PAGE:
This weekend saw me not attending the inaugural Rothwell beer festival as it raged a mere 200 metres from my front door. On Friday, the good lady had a night out planned with friends, so I was was on parenting duty. Saturday, the day I had earmarked for trying some of the finest small brewery beers that Yorkshire has to offer, was somewhat marred by my unexpected attendance at work - staff sickness, with no-one else available to cover. So rather than a breathless account of what I drank on Saturday, this is a report of what happened on Friday night.
Happily, I had a couple of beer movies to watch - "Eddies: The Documentary" (IMDB summary here) and "The American Brew" (IMDB page here), along with a quantity of beer to drink. The beers were good - St Austell Proper Job (5.5%abv) hitting the mark as ever, with its combination of biscuity pale malt and tropical fruit-accented hoppiness. The other two beers were homebrewed by a friend, Gordon McKiernan, who frankly needs to make a move to a bigger plant - a pale ale with a lovely spicy East Kent Goldings profile, and a smoked oatmeal stout with a whisper of blackcurrant fruitiness to it. Someone give Gordon a go on a bigger or better plant, please.
So, the movies. "Eddies" is about The Eddies, an annual competition to make a TV advert for the Big Rock brewery. I say TV advert, but the slightly weird thing is that these adverts are never shown on TV. In fact, they're not shown outside of the awards ceremony itself. It's a cult phenomenon, started in 1993 as a publicity stunt by the brewery. The fervour with which fans of the brewery make these ads can't be solely down to the $10,000 prize. Like a lot of niche cultural phenomena, people just want to say that they took part, that they were there. And like a lot of niche cultural phenomena, you either get the joke or you don't. I have to say that I enjoyed it, although it's also fair to say that the film isn't really about the beer - it's about the people and their devotion to The Eddies, which just happens to be connected to beer. It could be cheese rolling, dwarf throwing or badger taming, and the film would be just as much fun. But then I guess beer is really about people, so perhaps it is a film about beer after all.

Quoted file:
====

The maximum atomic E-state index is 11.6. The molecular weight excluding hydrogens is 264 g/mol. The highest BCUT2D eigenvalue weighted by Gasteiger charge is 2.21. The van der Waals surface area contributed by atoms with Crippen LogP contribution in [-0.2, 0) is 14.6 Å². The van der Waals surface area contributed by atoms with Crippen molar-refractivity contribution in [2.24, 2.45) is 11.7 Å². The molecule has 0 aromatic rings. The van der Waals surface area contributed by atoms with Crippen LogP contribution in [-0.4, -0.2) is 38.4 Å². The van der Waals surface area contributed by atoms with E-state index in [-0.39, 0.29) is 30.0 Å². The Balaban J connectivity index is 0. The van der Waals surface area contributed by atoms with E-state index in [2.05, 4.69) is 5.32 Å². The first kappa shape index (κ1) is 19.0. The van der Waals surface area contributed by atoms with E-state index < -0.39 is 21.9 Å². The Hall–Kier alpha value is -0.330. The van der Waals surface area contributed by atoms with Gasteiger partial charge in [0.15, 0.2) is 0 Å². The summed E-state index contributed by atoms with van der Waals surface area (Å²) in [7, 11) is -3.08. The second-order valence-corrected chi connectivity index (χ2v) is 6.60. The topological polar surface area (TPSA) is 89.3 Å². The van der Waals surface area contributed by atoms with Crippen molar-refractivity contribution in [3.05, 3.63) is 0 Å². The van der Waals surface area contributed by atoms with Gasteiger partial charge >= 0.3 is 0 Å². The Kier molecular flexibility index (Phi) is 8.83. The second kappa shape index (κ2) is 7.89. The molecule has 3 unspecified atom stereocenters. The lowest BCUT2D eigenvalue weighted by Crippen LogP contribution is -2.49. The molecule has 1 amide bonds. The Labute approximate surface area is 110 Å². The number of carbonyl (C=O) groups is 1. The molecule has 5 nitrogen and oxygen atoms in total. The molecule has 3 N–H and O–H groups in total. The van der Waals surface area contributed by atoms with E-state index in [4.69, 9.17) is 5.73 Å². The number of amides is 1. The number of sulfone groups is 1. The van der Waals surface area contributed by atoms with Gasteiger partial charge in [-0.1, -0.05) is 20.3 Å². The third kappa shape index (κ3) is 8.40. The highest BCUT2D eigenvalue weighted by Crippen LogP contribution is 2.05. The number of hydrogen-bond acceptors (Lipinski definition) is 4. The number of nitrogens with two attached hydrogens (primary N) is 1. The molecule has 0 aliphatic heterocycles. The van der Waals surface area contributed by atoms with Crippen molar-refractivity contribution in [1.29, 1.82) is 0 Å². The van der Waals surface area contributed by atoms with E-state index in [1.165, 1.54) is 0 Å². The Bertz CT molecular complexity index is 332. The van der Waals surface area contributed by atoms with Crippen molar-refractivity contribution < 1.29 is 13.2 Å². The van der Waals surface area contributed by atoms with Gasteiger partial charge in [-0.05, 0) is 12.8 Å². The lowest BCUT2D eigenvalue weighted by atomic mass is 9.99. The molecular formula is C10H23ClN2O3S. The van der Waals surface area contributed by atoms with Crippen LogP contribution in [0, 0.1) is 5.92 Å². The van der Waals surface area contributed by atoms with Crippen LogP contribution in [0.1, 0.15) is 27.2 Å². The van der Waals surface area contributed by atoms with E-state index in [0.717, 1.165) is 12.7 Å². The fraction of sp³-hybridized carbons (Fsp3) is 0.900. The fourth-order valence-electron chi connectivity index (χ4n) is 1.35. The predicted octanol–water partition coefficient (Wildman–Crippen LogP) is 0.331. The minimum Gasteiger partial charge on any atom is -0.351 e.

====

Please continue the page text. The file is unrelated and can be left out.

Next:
"The American Brew" is a whole different kettle of boiling wort. It's a fairly thorough and well-made documentary about the history of brewing in America, with lots of cameo appearances from craft brewers, and the seemingly odd inclusion of lots of talking heads from the bigger American macro brewing giants. Well, it seems odd until you find out that this film is sponsored by Anheuser-Busch (as was, now A-BInBev), and part of the "Here's To Beer" initiative. When I found this out, I tried my very best to find something to dislike in it, but failed. It's a really well-made, well-produced and even-handed history of brewing in America.
If I have any criticism, it would be for the prominence given to Budweiser, although that might be slightly exacerbated by having recently had lunch with Josef Tolar, retired head brewer at Budvar. Overall, it's a great romp through the facts and the stories, enhanced immeasurably by great archive film and photography, and I really liked it. To be honest, it's worth it alone for seeing Fritz Maytag do an impersonation of an angry German restaurateur refusing to buy Anchor beers, something it's fair to say wasn't on my list of things to see before I die, but turned out to be strangely satisfying to witness.